"You are better than them. Don't forget it," a grandmother whispers to her grandson, S. M. "Mac" Otts. The year is 1965, and an eighteen-year-old boy stands curbside in his Black Belt hometown-weapon in hand-defiant before a peaceful civil rights demonstration. Violent pandemonium follows the quiet moment. For the rest of Otts's life, his grandmother's words haunt him and inspire the writing of his powerful memoir, Better Than Them: The Unmaking of an Alabama Racist. With honesty and humility, Otts uses that memorable day in 1965 as a lens through which to view the events that shaped his life. He ventures back to examine the antebellum period and to the glories, tragedies, and unspoken shame of his slave-holding ancestors, and forward again to the civil rights era. He probes into the roots of the race-related events involving his community in the 1950s and '60s, seeking understanding about the underlying issues and, especially, of what brings about change. Otts reflects on how he outgrew his racist upbringing and how he finally returned to his hometown to interview select black demonstrators and white peers. The conclusions he reaches make this a memoir about Otts's life and experiences in a racially divided world, but also about how a life is lived and celebrated and understood.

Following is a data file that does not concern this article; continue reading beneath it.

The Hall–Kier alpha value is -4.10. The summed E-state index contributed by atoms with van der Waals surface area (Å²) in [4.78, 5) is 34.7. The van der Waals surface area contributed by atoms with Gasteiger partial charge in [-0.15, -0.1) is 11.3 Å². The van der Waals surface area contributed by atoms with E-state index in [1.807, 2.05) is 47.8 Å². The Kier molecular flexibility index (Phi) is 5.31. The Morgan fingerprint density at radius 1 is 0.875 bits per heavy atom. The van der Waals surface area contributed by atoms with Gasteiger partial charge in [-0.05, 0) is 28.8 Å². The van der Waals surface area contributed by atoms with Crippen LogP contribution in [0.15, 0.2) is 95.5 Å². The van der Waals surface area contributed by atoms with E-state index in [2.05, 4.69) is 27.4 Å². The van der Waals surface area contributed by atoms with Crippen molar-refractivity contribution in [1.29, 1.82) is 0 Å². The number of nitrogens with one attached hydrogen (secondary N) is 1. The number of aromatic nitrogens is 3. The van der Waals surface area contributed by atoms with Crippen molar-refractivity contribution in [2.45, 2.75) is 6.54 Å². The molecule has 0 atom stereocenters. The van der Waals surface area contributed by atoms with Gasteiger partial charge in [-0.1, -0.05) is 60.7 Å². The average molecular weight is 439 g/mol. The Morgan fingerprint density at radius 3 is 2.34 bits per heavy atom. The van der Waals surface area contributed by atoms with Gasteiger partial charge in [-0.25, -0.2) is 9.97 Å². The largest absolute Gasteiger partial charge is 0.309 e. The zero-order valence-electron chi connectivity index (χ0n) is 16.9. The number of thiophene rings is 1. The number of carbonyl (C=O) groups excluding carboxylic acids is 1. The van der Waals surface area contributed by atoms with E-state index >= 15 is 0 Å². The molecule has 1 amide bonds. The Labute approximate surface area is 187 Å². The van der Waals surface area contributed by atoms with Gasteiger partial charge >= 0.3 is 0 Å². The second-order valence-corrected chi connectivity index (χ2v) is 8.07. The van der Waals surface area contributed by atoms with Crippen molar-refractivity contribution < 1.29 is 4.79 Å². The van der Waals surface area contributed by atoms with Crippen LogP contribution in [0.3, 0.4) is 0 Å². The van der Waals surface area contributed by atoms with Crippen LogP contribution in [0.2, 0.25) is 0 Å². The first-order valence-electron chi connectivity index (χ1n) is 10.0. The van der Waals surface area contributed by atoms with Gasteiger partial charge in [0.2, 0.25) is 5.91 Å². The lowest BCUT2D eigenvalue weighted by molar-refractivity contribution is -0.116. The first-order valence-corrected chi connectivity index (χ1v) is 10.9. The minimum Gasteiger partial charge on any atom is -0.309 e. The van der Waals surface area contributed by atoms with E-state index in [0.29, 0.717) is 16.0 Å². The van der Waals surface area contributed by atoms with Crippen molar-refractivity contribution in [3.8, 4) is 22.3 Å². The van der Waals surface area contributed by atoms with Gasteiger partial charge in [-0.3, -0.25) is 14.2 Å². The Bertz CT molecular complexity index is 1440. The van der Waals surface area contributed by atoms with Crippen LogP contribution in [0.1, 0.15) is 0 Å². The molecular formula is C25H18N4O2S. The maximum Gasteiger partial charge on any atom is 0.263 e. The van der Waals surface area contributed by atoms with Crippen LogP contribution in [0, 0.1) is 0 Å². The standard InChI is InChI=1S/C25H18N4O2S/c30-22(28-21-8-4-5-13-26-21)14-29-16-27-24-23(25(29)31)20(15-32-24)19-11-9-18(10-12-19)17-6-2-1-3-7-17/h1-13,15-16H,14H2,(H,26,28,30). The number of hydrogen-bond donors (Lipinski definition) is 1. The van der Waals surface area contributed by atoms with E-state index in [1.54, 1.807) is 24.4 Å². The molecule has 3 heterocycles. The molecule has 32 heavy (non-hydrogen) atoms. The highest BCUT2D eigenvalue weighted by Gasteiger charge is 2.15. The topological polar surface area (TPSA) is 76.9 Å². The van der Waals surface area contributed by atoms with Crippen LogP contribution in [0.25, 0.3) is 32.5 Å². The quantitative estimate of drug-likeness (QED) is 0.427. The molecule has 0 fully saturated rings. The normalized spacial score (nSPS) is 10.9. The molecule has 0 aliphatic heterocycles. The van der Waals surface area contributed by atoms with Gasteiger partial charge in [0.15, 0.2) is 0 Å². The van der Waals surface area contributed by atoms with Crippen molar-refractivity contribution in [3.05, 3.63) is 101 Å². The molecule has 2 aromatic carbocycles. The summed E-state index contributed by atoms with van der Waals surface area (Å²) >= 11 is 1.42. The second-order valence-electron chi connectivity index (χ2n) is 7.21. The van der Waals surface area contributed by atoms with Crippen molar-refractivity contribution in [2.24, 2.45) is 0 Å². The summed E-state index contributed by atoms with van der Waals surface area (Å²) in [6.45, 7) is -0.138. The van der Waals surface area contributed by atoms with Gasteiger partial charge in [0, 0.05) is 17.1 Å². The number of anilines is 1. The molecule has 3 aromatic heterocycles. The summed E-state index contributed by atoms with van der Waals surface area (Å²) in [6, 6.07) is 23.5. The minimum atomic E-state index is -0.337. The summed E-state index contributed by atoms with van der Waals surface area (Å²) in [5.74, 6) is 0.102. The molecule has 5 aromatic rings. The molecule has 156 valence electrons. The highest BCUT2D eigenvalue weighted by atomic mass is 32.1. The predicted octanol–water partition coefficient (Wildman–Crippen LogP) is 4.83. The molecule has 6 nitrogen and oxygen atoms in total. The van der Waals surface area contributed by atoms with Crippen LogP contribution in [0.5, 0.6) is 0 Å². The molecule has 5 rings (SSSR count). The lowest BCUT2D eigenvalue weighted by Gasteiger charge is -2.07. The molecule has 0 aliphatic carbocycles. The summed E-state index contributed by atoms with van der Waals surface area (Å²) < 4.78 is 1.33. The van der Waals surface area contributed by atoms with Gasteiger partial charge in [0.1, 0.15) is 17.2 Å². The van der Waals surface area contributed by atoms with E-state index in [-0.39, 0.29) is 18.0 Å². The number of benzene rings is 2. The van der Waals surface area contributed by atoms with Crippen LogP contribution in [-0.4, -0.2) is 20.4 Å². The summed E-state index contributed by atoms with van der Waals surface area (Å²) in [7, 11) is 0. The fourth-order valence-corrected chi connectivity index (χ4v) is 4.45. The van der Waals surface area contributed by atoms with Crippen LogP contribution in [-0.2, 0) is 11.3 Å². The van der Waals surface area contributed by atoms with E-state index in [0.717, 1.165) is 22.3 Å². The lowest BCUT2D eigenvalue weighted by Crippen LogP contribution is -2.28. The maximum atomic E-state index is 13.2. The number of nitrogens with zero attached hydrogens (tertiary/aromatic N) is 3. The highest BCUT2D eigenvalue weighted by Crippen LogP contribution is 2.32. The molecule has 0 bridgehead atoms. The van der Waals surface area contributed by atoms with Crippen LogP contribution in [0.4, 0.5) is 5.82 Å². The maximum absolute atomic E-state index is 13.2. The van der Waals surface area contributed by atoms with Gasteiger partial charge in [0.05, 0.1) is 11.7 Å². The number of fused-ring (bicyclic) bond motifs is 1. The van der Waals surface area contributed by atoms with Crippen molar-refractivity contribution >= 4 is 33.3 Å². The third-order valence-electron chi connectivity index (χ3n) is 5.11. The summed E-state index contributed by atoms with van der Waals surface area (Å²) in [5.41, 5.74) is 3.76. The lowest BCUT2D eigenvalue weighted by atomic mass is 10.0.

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|Size: ||2.1 MB|
|Publisher: ||NewSouth Books|
|Date published: || 2014|
|ISBN: ||9781603063449 (DRM-EPUB)|
|Read Aloud: ||not allowed|